A donor from Dallas with Mobotix Cameras has given cameras that will be placed on a pole near the nest for a live feed of the eagles so their nesting activities can be visible to the public online, Wallace said.

Local professional photographer Brian Boyd, along with some of his friends, discovered an eagle nest near Lake Waco six years ago, and Boyd has been photographing the eagles ever since.

“You’ll be amazed at how many eagles are moving down here,” Boyd said. “There’s a bunch up in Lake Whitney, there are some down at Lake Travis, and Conroe and Huntsville. There are a lot more eagles down here than you’d imagine. In fact, we have counted on Lake Waco five to six pairs, if not more, from one time to another.”

Wallace and Boyd said it’s important eagles are given their space and not disturbed. The blinds for photographers will be placed hundreds of feet away from the tower once it is erected, Wallace said, and fencing will be placed around the tower.

The National Oceanic and Atmospheric Administration Coastal Services Center describes the southern bald eagle species on their website as “magnificent birds of prey.”

“Bald eagles build their nests in tall trees along coasts or on the banks of rivers and lakes,” the website states. “Suitable nest sites are chosen based on proximity to water, vantage point, and height of the tree.”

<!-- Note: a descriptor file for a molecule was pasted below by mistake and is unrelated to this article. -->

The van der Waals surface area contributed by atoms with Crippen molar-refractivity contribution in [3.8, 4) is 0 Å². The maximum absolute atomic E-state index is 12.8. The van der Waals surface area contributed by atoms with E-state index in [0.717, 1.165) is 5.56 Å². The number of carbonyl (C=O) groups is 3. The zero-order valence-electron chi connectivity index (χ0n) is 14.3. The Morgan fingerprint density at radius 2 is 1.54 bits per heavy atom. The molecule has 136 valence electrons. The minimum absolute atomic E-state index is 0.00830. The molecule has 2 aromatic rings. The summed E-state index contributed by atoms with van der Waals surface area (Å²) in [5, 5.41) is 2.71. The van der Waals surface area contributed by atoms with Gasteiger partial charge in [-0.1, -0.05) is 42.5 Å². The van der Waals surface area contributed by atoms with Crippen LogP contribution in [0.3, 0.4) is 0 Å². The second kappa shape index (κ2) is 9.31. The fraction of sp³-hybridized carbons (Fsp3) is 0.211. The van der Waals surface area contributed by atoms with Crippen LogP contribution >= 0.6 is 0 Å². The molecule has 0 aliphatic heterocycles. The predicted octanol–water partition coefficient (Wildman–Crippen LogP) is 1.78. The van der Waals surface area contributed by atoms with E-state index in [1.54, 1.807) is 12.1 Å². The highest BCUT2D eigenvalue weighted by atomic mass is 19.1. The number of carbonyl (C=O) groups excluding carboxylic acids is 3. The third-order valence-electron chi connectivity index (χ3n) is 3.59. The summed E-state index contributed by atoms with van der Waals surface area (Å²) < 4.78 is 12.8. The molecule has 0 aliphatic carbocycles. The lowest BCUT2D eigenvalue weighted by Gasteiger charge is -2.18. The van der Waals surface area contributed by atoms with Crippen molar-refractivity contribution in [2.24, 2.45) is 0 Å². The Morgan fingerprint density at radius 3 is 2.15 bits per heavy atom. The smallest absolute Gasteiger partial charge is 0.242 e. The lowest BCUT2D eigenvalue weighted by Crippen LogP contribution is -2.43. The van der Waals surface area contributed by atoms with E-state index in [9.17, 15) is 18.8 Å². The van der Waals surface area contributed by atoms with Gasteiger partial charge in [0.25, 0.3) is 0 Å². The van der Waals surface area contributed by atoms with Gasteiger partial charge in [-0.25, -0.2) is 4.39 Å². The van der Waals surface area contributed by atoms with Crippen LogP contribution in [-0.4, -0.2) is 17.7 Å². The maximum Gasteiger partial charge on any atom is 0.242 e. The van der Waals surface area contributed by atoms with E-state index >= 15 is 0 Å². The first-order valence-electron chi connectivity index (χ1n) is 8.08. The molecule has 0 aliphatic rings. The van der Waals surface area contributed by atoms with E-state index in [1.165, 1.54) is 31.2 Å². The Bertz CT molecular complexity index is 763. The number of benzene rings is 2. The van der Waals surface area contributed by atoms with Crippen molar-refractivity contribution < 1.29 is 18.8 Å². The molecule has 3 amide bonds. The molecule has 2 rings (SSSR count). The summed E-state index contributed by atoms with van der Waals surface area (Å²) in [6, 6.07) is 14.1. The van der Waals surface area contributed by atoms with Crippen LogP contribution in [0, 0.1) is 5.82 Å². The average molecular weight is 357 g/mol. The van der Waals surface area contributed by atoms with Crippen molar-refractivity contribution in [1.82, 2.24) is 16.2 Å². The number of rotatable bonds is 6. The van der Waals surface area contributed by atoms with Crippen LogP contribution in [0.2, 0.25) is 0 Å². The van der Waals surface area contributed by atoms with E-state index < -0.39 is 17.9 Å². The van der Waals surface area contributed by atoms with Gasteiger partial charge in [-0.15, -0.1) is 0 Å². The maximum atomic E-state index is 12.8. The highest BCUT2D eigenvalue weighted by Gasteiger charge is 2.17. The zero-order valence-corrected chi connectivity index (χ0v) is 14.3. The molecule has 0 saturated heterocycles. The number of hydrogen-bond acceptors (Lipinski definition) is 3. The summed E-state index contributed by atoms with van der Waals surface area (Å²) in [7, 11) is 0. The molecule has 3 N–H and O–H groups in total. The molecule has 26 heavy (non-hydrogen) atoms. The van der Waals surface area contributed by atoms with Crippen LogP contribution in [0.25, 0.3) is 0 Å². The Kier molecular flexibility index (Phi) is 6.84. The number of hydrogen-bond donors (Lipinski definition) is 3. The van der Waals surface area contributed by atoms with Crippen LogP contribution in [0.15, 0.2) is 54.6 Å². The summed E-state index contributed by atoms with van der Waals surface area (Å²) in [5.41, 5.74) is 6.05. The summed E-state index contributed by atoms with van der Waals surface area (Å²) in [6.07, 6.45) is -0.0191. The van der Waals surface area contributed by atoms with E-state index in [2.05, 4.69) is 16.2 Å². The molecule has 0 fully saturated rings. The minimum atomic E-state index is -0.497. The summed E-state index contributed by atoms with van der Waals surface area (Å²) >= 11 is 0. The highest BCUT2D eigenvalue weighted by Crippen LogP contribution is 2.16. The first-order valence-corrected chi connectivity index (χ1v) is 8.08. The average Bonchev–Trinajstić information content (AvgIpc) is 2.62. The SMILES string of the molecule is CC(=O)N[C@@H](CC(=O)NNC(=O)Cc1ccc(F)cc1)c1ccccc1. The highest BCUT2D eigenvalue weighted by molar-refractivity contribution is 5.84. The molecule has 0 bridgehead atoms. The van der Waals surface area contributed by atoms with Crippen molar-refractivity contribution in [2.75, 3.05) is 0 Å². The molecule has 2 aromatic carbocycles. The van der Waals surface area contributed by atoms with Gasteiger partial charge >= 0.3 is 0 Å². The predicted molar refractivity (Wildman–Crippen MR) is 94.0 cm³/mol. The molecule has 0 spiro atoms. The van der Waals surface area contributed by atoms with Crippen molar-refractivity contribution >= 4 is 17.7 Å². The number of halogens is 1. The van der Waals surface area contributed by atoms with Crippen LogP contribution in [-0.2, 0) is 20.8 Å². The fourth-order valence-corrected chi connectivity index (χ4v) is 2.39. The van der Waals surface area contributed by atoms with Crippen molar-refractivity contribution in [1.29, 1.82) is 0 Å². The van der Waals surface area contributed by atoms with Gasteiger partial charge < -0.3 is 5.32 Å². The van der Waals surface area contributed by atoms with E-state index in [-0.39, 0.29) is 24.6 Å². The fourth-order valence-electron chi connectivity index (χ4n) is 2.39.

Southern bald eagles are smaller than the type of eagles found up north, Boyd said.

The eagles that live in Waco in particular usually begin nesting from January or February and continue for five months, Boyd said. Once an egg is laid, around 35 days go by until it hatches, he said. Five months later a baby eagle will begin to fly.

The chicks are fuzzy at first, then look solid black for four years, after which they receive their iconic white head. Eagles reach their full size, however, at only 6 weeks of age, Boyd said.

“The big babies probably look more kind of like a vulture, I guess,” he said. “Not really a hawk, though.”

Boyd said it’s special to see a bald eagle in a place like Waco.

“It’s pretty unique,” he said. “I was surprised about six years ago when I found them. Someone had kind of put me on to them, and I didn’t really believe it until I went out and saw them. And you know, you think of eagles over in Alaska or some place; not necessarily in Waco, Texas, where it’s hot.”

Wallace said one nest is currently present. Boyd said he anticipates finding out whether a nest is being made on the northern side of the lake, where there have been reports of eagle sightings.

He said over the years there have been multiple eagles building nests at the same time.

Boyd said the Waco response to the eagles’ presence has been positive.

“People are proud in Waco that we have them, because it’s a national icon – our national bird,” he said. “And everybody loves them.”

Those wishing to donate to this project can contact the Audubon Society at www.centexaudubon.org.